Many of us are taking our businesses to the cloud, and limiting the amount of paper scattered about the office. Some of us see filing cabinets as a thing of the past – and that’s no problem at all; in fact, it’s good for the environment! But, operating online doesn’t dismiss us from our record keeping responsibilities.
Did you know that Fair Labor Standards Act (FLSA) requires you to keep certain records for each and every one of your non-exempt workers for at least 3 years?
Fortunately, FLSA does not require a particular form or method of record keeping. You just need to be able to provide the following in the event that a DOL representative asks you for it. Records should always be accessible at your place of employment, or headquarters/main location if you have multiple locations.
The following is a listing of the basic records that an employer must maintain*
- Employee’s full name and social security number.
- Address, including zip code.
- Birth date, if younger than 19.
- Sex and occupation.
- Time and day of week when employee’s workweek begins.
- Hours worked each day.
- Total hours worked each workweek.
- Basis on which employee’s wages are paid (e.g., “$9 per hour”, “$440 a week”, “piecework”)
- Regular hourly pay rate.
- Total daily or weekly straight-time earnings.
- Total overtime earnings for the workweek.
- All additions to or deductions from the employee’s wages.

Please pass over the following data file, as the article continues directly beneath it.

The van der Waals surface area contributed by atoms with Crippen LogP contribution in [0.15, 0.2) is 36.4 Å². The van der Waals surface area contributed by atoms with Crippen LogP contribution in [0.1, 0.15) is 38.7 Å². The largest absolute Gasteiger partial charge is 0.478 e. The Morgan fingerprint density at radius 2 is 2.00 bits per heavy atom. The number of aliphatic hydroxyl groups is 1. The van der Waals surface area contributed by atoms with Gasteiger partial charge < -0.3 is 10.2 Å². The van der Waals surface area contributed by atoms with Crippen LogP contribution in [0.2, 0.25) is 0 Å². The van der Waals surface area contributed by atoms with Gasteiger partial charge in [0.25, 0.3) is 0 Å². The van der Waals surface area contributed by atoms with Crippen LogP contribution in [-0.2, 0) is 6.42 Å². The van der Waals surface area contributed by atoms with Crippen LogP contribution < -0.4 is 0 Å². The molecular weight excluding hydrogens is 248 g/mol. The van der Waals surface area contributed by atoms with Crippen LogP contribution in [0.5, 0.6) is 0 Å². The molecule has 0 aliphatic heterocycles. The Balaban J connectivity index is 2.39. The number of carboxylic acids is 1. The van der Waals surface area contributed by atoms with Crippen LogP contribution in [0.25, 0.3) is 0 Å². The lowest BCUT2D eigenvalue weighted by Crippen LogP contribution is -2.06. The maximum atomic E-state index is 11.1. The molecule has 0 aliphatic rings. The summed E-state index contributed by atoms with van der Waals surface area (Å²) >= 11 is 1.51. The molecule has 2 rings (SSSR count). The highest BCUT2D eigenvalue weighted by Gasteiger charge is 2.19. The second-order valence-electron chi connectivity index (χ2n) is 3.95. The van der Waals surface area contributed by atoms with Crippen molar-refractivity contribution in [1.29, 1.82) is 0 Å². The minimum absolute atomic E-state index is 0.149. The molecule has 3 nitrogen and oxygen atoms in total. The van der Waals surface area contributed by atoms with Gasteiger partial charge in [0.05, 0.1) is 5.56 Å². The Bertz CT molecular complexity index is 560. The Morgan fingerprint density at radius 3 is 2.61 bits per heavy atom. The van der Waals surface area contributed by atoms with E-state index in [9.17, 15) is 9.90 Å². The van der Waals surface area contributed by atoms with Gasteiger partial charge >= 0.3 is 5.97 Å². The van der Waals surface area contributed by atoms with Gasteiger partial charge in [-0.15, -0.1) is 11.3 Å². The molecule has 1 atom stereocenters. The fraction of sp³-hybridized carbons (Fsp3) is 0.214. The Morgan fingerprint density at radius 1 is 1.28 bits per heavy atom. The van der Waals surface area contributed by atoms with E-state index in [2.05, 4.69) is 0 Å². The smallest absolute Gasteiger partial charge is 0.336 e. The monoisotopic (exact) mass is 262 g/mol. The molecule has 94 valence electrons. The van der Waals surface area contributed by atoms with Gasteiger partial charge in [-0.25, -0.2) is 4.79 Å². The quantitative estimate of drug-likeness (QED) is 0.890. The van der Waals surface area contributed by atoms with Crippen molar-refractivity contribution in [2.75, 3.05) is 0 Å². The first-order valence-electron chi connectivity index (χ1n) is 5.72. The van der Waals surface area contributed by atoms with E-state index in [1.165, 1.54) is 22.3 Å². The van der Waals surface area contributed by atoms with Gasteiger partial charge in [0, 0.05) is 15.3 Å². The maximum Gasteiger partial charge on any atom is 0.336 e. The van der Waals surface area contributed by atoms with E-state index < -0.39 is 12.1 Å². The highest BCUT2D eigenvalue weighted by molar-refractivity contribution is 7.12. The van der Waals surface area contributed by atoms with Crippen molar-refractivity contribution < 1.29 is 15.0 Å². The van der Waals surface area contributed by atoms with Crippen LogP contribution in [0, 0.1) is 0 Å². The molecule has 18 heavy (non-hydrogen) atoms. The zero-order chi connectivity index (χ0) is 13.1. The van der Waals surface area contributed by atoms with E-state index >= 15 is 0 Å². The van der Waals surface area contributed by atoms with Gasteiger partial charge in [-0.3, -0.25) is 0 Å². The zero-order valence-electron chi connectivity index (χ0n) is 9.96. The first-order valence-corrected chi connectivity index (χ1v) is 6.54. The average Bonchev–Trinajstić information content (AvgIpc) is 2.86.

- Total wages paid each pay period.
- Date of payment and the pay period covered by the payment.
*This list is provided by the Department of Labor and can be accessed in its entirety at http://www.dol.gov/whd/regs/compliance/whdfs21.htm.
The Department of Labor and Fair Labor Standards Act require by law that this information is accurate; keep this in mind as you review your business’s record keeping and payroll practices. Are you recording data as accurately and efficiently as possible or is there a better way to organize information each pay period?
Your HR Shield Advisor can offer assistance in selecting small business payroll or record keeping software, or, if you’re in the market for a payroll service provider; we can also help. HR Shield has many great referrals and partners for payroll processing – whether you’re a big company looking to make a switch, or a small one engaging a service provider for the first time.
A payroll service provider will keep all of the aforementioned data on record for you, and often sets up joint-access to all information so that it can be accessed anytime anywhere by the business owner or management.
To learn more, contact us today.